New Part Day: Time Of Flight Sensors

Every robotics project out there, it seems, needs a way to detect if it’s smashing into a wall repeatedly, acting like the brainless automaton it actually is. The Roomba has wall sensors, just about every robot kit has some way of detecting obstacles its running into, and for ‘wall-following robots’, detecting objects is all they do.

While the earliest of these robots used a piece of wire and a metal contact to act like a switch for these object detectors, ultrasonic sensors – the kind you can buy on eBay for a few bucks – have replaced this clever wire spring switch. Now there’s a new sensor for the same job – the VL6180 – and it measures the speed of light.

The sensors that are used for object and collision detection now use either ultrasonic or infrared light. They’re susceptible to noise, and if you’re doing anything automated, you really don’t want rogue measurements. A time of flight sensor clocks out photons and records how long it takes them to return at 299,792,458 meters per second. It’s less sensitive to noise, and if you can believe this SparkFun demo of this sensor, extremely accurate

This is not the first Time of Flight distance sensor on the market; earlier this week we saw a project use a sensor called the TeraRanger One. This sensor costs €150.00. The VL6180 sensor costs about $6 in quantity one from the usual suspects, and breakout boards with the proper level converters and regulators can be found for about $25. More expensive sensors have a greater range, naturally; the VL6180 is limited to somewhere between 10cm (on paper) and 25cm (in practice). But this is cheap, and it measures the time of flight of pulses of light. That’s just cool.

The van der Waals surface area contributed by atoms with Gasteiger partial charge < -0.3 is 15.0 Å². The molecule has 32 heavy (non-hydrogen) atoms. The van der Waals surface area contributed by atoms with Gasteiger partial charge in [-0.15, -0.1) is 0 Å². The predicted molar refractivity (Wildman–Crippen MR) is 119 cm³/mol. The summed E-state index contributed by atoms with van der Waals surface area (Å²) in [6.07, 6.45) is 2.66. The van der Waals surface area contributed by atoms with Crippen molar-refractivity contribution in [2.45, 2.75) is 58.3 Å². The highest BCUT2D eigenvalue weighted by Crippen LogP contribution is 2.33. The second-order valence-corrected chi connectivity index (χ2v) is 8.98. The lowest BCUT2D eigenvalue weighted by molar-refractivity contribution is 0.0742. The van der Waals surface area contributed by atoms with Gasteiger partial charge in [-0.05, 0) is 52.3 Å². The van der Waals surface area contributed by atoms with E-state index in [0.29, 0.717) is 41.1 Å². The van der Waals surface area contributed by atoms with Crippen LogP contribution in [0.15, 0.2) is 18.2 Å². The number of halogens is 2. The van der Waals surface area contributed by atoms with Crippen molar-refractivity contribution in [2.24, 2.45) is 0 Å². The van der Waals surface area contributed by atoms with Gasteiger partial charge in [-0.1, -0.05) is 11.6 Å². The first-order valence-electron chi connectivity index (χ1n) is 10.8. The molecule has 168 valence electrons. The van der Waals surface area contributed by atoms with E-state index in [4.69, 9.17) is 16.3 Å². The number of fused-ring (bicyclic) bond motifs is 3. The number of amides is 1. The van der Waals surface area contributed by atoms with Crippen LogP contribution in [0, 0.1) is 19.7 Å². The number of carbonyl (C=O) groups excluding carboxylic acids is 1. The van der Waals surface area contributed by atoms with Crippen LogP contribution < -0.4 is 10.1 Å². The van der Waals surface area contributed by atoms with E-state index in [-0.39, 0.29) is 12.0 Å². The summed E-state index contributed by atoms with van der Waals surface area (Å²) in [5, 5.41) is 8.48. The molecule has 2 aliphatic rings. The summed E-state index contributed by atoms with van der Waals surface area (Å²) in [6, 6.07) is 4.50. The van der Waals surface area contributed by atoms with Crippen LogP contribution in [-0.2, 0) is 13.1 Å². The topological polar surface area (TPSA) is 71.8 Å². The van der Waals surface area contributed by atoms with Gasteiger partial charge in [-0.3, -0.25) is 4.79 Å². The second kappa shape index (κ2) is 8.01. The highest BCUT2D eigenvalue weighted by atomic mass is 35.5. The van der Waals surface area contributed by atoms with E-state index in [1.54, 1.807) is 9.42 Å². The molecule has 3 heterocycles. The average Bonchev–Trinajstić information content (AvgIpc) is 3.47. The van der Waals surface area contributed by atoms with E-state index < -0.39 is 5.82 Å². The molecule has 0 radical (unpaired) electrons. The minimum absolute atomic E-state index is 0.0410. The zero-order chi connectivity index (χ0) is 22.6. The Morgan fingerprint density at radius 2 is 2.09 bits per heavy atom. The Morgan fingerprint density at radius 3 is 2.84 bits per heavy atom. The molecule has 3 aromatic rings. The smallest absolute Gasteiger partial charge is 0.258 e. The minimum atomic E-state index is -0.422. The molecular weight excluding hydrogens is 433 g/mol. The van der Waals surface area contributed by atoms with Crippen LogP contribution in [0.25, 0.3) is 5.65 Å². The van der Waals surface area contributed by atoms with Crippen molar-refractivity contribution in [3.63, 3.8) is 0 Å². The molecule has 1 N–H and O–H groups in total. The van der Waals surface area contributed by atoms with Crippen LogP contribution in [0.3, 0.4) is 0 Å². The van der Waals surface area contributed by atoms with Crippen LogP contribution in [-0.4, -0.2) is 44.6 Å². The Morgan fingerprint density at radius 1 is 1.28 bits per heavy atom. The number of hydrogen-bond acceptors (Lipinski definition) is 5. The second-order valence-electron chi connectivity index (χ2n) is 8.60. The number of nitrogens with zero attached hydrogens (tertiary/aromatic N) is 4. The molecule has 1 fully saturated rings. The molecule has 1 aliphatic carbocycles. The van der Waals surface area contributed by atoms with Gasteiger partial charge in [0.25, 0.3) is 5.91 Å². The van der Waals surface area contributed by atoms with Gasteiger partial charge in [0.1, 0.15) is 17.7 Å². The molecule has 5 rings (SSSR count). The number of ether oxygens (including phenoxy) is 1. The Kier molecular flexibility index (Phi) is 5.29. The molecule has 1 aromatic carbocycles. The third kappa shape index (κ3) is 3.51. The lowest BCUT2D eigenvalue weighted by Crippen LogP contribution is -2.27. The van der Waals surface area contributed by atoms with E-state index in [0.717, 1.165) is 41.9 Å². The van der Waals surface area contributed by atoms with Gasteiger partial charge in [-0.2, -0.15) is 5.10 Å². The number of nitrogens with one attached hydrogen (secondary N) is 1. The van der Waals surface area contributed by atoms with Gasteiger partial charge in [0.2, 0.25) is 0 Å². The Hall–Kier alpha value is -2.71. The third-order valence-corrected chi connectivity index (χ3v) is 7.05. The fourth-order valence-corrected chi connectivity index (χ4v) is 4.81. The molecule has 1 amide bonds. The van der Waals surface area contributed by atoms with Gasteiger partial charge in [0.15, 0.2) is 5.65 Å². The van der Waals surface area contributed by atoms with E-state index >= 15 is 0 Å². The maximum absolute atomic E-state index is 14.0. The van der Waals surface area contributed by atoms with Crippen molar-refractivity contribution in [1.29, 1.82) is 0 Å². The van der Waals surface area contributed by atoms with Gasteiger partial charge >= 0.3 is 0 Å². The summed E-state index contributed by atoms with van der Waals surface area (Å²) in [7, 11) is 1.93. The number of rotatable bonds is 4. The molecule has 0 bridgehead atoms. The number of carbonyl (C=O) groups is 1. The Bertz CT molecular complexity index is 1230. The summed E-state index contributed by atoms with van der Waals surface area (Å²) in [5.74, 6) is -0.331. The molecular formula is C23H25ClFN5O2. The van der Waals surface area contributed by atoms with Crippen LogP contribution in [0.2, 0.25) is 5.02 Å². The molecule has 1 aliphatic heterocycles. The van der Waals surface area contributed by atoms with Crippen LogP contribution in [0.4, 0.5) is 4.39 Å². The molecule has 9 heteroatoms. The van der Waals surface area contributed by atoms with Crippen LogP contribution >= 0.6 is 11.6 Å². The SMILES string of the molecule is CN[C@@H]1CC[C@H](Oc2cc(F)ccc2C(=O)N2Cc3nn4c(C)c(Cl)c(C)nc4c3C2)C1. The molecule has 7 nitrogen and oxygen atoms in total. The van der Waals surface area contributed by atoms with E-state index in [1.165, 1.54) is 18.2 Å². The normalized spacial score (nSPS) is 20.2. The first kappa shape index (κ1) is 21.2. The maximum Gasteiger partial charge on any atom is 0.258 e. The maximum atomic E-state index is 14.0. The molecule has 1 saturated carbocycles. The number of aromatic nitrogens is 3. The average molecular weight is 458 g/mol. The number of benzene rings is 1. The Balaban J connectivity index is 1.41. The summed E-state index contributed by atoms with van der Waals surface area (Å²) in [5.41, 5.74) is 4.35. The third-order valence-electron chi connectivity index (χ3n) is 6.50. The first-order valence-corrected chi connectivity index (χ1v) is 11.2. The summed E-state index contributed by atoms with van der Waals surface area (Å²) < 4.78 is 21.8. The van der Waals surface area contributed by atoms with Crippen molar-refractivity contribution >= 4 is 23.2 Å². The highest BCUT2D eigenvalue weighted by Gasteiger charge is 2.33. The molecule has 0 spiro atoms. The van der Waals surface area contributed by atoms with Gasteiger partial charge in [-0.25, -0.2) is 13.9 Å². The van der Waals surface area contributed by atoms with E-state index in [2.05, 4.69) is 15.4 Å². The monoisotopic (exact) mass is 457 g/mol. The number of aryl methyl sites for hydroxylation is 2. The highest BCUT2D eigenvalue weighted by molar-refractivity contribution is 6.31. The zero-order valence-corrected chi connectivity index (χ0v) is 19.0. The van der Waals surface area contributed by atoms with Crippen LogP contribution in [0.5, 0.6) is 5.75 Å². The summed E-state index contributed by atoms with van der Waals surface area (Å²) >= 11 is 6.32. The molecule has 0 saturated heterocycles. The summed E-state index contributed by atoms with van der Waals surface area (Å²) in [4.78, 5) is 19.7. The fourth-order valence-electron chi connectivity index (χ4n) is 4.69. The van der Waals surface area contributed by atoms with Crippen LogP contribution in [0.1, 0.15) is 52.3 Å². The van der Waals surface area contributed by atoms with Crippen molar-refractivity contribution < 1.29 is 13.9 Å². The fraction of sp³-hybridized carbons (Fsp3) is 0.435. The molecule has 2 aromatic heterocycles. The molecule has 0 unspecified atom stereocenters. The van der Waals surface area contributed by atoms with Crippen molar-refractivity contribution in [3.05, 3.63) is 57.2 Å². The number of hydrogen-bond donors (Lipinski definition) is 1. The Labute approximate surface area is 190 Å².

30 thoughts on “New Part Day: Time Of Flight Sensors

    1. Given the amount of errors stated in the datasheet, using it to measure the speed of light wouldn’t be useful.

      range is only around 100mm!

      Noise(Maximum standard deviation of 100 measurements) – – 2.0 mm
      Range offset error(2) – – 13 mm
      Temperature dependent drift (3) –15 mm
      Voltage dependent drift (4) — 5 mm

      Not a very good excuse for HaD’s lack of qualty.

      1. Sparkfun themself had some slight issues with the correct range. They first sold them as 50cm range detectors and then later changed that to 10cm and then 25cm with a working setup. So yeah, I stay with my maxbotix ultrasonic sensors for now…

          1. There is a register called FIRMWARE_RESULT_SCALER, read/write, with values from 1-16X. But range appears to be limited to less than the absolute maximum of 100mm in practice, by the strength of the reflected laser signal vs. ambient light. The laser appears to lack focusing optics, with a 25° emission angle. And the datasheet mentions:

            “The laser output will remain within Class 1 limits as long as the STMicroelectronics recommended device settings are used and the operating conditions specified in this datasheet are respected. The laser output power must not be increased by any means and no optics should be used with the intention of focusing the laser beam.”

            Hmm… So if remaining Class 1 for the consumer masses isn’t an issue, can focusing optics be used to push closer to 100mm in practice? Are there some undocumented settings or conditions by which the laser power can be increased?